An important question is, what does “sustainable” mean for a Mediterranean diet, if all it sustains is one’s current girth and dyslipidemia? Our participants did not mince words about it. After losing weight on the vegan diet, the crossover design led them into a Mediterranean diet, which countered their weight loss and angered many. For those doing the Mediterranean diet first, the diet proved a tedious disappointment — many found the emphasis on fish and oil to be unpalatable and the absence of weight loss unacceptable. The change to a vegan diet was a relief, because it worked.
Seres also noted that the study did not attempt to control for the number of calories consumed. By design, it aimed to see how the diets — prepared by the participants themselves, just as real-life patients would — would influence consumption patterns which, in turn, influence weight. The Mediterranean pattern, rich in fish, oil and other calorie-dense foods, leads people to pack in calories, blocking weight loss unless they specifically restrain their appetites and portion sizes. A low-fat vegan diet favors high-fiber, lower-calorie foods, making portion control unnecessary. In addition, as reported in our recent metabolic study in JAMA Network Open, a vegan diet also significantly increases postprandial energy expenditure — the “after-meal burn.”
Hutchins-Wiese suggested that the weight loss on a vegan diet must have been due to the diet being “restrictive,” and that it would all even out over time. Clearly this is not the case. People following vegan diets over either the short or long run are significantly slimmer, on average, than their not-yet-vegan friends.
Both Seres and Hutchins-Wiese raised the important question of possible bias. In our study, all participants were offered weekly in-person classes. To minimize bias, the Mediterranean diet was taught by registered dietitians who believed in the diet, used it in their practice and followed it personally. We did the same for the vegan group. The endpoint analyses were conducted by a statistician who was impartial to the study hypotheses and was masked to group assignment.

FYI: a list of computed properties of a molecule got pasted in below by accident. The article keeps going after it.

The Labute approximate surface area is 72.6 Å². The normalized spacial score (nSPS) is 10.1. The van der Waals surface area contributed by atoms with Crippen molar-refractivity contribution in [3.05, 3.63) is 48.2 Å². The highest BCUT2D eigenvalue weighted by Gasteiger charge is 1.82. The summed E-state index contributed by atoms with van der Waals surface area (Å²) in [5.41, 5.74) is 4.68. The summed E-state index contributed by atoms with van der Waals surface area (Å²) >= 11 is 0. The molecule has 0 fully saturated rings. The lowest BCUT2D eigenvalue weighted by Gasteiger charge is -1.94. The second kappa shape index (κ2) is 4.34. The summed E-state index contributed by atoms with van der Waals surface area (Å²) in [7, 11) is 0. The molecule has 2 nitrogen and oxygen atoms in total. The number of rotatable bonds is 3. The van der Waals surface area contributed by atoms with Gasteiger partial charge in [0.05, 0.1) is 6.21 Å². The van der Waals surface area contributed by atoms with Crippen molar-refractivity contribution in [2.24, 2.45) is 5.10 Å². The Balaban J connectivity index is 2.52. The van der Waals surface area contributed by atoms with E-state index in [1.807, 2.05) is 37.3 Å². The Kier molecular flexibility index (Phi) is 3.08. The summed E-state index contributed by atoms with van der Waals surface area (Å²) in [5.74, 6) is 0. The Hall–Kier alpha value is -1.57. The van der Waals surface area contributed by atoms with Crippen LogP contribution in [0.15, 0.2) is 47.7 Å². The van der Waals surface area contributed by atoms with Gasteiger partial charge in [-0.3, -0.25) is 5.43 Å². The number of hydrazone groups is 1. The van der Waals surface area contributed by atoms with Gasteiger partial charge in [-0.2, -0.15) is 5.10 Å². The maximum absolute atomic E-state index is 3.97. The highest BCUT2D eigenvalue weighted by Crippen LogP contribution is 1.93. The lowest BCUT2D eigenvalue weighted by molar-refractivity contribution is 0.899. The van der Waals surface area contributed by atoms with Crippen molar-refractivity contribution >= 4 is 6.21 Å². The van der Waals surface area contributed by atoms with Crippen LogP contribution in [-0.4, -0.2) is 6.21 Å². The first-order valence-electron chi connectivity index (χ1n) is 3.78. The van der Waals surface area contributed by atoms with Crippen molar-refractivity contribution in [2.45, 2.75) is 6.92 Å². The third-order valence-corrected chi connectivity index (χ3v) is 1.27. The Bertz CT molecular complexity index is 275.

Regarding bias in comparisons of meaty diets and plant-based diets, researchers find themselves in much the same position that tobacco researchers found themselves in in the 1960s. Quitting was clearly shown to be better than smoking, and all researchers came to accept that tobacco poses serious risks. This did not mean that researchers had to stop studying its effects. But it did mean they had to take steps to control bias.
In the nutrition world, it is now beyond question that meat and dairy products have serious harmful effects and that individuals who adopt low-fat vegan diets improve body weight, plasma lipids and glycemic control. But that does not mean we do not continue to do diet studies to understand more about how they work and how they can be applied, building in measures to handle bias.
The diets’ effects on cholesterol were predictable by basic physiology. Plasma cholesterol concentrations are increased by saturated fat and, to a lesser extent, dietary cholesterol, and are reduced by soluble fiber. Add up the numbers in 100-g servings of animal-derived products: chinook salmon (85 mg of cholesterol, 3.2 g of saturated fat, 0 fiber), roast beef (83 mg of cholesterol, 3.4 g of saturated fat, 0 fiber), and skinless chicken (89 mg of cholesterol, 2 g of saturated fat, 0 fiber). Vegetables, fruits, beans and grains have zero cholesterol, virtually no saturated fat and abundant fiber. In a word, animal products are expected to raise plasma cholesterol, on average, while plant products lower it, and that is exactly what studies show.
Based on the totality of evidence, it is a clinical error to prescribe a Mediterranean diet to patients for whom weight loss or lipid control are clinical goals; the diet does not work. It is also a mistake for clinicians to veto vegan diets based on the mistaken notion that such diets feel “extreme” or “restrictive.” Patients are well aware that many people are going vegan, profiting from it and sticking with it. There are simple techniques for introducing healthful diets, and the benefits reward continued adherence.
For anyone following a Mediterranean diet, it pays to top your angel hair pasta with arrabbiata sauce instead of meat sauce, and build the rest of your menu from the bounty of plant-based foods that the Mediterranean region has to offer. In other words, make your Mediterranean-themed diet vegan, and you’ll have a diet that works.
For more information:
The Physicians Committee for Responsible Medicine. 21-day vegan kickstart. https://kickstart.pcrm.org/en.
The Physicians Committee for Responsible Medicine and Unbound Medicine. Nutrition guide for clinicians. https://nutritionguide.pcrm.org/nutritionguide.
NutritionCME.org. Free, noncommercial nutrition continuing educational credits for healthcare professionals. https://www.nutritioncme.org/.